Regarding the relationship with Cuba

The other day I went to Dollar General to buy new underwear. Guess, where it was made: Vietnam. Last fall, I bought a warm jacket at Old Navy. It also came from a factory in Vietnam. OK, so 50,000 young Americans died during the Vietnam War (don’t even insult me calling it a “Conflict”) but now we can do business with them. And it’s a Communist country, with Saigon re-named for the Communist leader Ho Chi Minh. Well, the Vietnam War was over in the early ’70s and there is no need to hold a grudge. We now have diplomatic and business ties with them, and it’s the way it should be after all these years, Communist country and all.

Wait…wait just a cottonpickin’ minute… We also have had relations with the then Soviet Union all during the Cold War. We owe our soul to Communist China, who sends toxic junk for us to buy cheaply at toxic Wal-Mart. And that seems to be OK, because our American companies can make a few extra bucks of profit at the expense of the American worker. But some of our politicians are mighty upset  about the Obama Administration’s willingness to finally normalize relations with Cuba.

Never mind that Fidel Castro overthrew one of the most oppressive, brutal and corrupt regimes, led by that Mafia-loving dictator, Fulgencio Batista, in 1959. Since 1961 -that’s 54 years, folks! – we have isolated and ostracized this little island nation. Marco Rubio, born in the US, and Canadian-born Ted Cruz, are 2 of the worst demagogues when it comes to Cuba. They don’t know the first thing about life before and after Batista. They don’t know the first thing about Communism. But they clamor for political points and attention by opposing any relaxation of the Draconian embargo and isolationist policies we put in place FIFTY FOUR YEARS AGO.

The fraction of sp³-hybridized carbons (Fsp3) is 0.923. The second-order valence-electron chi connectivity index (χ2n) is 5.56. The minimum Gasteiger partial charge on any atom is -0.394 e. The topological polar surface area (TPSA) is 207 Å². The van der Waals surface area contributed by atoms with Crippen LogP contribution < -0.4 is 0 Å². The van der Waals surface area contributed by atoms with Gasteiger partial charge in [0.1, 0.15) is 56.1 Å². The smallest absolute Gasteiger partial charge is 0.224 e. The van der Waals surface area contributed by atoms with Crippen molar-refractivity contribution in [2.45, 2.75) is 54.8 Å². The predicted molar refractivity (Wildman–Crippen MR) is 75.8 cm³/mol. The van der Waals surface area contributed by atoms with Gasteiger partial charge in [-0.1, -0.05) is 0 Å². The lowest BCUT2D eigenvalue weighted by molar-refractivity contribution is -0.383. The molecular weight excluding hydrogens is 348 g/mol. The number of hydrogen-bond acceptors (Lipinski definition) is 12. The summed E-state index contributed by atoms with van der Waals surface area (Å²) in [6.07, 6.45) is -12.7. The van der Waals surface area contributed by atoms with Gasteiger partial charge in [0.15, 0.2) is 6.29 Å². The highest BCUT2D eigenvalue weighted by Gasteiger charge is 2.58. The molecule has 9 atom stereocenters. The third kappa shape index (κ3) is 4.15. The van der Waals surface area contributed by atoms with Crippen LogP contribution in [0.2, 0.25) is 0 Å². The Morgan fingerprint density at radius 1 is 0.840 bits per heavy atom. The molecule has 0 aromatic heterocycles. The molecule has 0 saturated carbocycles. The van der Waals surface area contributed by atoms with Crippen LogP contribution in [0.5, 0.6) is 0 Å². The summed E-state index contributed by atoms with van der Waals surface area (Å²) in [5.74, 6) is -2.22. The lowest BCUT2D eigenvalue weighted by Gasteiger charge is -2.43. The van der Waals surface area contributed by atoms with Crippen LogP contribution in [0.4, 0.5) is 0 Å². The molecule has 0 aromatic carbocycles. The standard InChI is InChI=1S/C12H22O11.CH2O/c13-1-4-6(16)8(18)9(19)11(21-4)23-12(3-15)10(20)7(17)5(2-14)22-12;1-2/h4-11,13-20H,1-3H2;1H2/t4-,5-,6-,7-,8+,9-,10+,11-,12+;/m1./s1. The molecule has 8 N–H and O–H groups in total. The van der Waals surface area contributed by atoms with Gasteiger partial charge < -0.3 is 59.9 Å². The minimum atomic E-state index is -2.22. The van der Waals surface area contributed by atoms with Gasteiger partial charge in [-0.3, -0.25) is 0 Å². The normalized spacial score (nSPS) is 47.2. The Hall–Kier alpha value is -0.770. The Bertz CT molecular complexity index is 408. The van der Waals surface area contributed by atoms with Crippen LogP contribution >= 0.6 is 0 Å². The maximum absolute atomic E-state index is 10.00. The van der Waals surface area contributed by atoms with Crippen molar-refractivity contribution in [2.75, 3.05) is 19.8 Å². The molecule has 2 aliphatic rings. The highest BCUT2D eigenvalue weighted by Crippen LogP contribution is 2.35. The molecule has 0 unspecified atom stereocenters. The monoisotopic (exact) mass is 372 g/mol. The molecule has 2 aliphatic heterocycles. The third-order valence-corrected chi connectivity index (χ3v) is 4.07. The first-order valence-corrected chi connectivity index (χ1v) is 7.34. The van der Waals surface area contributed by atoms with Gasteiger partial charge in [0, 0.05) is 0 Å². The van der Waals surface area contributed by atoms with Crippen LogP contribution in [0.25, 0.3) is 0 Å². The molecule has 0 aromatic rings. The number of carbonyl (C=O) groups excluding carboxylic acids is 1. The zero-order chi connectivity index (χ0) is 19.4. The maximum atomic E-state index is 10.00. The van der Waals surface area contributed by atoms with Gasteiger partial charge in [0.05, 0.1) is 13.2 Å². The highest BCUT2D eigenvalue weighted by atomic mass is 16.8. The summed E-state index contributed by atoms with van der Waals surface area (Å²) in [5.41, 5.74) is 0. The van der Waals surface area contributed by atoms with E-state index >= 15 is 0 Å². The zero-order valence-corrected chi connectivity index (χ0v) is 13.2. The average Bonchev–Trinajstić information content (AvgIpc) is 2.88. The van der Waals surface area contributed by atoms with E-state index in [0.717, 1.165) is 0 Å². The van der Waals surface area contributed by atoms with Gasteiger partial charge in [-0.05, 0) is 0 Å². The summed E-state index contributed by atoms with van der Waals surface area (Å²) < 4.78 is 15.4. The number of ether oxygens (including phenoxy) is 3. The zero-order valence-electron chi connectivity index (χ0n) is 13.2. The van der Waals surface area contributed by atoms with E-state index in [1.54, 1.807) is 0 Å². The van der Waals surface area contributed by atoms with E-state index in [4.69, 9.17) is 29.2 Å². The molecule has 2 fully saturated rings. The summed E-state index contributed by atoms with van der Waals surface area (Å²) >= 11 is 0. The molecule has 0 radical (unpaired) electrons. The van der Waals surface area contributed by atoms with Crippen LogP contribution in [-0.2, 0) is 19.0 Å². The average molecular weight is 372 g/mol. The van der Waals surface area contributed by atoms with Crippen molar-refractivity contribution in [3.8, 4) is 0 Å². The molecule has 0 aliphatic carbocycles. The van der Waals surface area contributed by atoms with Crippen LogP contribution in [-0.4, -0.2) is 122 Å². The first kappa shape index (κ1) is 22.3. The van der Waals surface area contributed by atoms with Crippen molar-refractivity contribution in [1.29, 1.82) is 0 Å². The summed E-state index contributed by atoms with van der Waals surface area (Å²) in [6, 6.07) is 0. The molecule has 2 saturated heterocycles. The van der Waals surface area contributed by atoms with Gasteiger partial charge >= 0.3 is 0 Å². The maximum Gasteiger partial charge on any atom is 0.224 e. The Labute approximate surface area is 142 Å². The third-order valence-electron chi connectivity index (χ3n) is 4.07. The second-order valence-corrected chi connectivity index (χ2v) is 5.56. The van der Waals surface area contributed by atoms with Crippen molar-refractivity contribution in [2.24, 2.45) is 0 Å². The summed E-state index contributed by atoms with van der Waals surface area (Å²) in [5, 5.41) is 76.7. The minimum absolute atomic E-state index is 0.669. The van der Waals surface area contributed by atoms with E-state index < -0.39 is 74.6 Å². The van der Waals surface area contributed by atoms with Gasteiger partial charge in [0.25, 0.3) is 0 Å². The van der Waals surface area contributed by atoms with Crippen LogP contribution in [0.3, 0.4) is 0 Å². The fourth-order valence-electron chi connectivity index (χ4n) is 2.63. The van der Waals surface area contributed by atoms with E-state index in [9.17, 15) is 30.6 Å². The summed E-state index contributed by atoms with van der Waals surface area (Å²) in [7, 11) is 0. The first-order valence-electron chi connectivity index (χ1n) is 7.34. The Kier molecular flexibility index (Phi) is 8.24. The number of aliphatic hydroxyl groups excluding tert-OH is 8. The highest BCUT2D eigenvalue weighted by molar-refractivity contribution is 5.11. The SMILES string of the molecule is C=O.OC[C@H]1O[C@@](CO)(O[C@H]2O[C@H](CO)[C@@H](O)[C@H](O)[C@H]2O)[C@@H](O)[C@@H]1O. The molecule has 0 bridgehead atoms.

Look, I am no friend of Communism. I, unlike these cheap American conservative politicians, actually grew up in a Communist country. The rulers were Communists in name only. The Communist countries were dictatorships, run by dictators. But the best way to overcome these regimes is not to isolate and shun them, but by having meaningful dialogue and interaction with them. That’s not appeasement but, in fact, it is letting their people know us better. Rubio, Cruz and the other sorry lot would be best reminded a quote from Lincoln: “Keep your friends close, but your enemies closer.”

It’s time to normalize relations with Cuba. If we could do it with the Vietnamese, with whom we fought one of the nastiest wars in American history, then we can certainly do it with the Cuban people.


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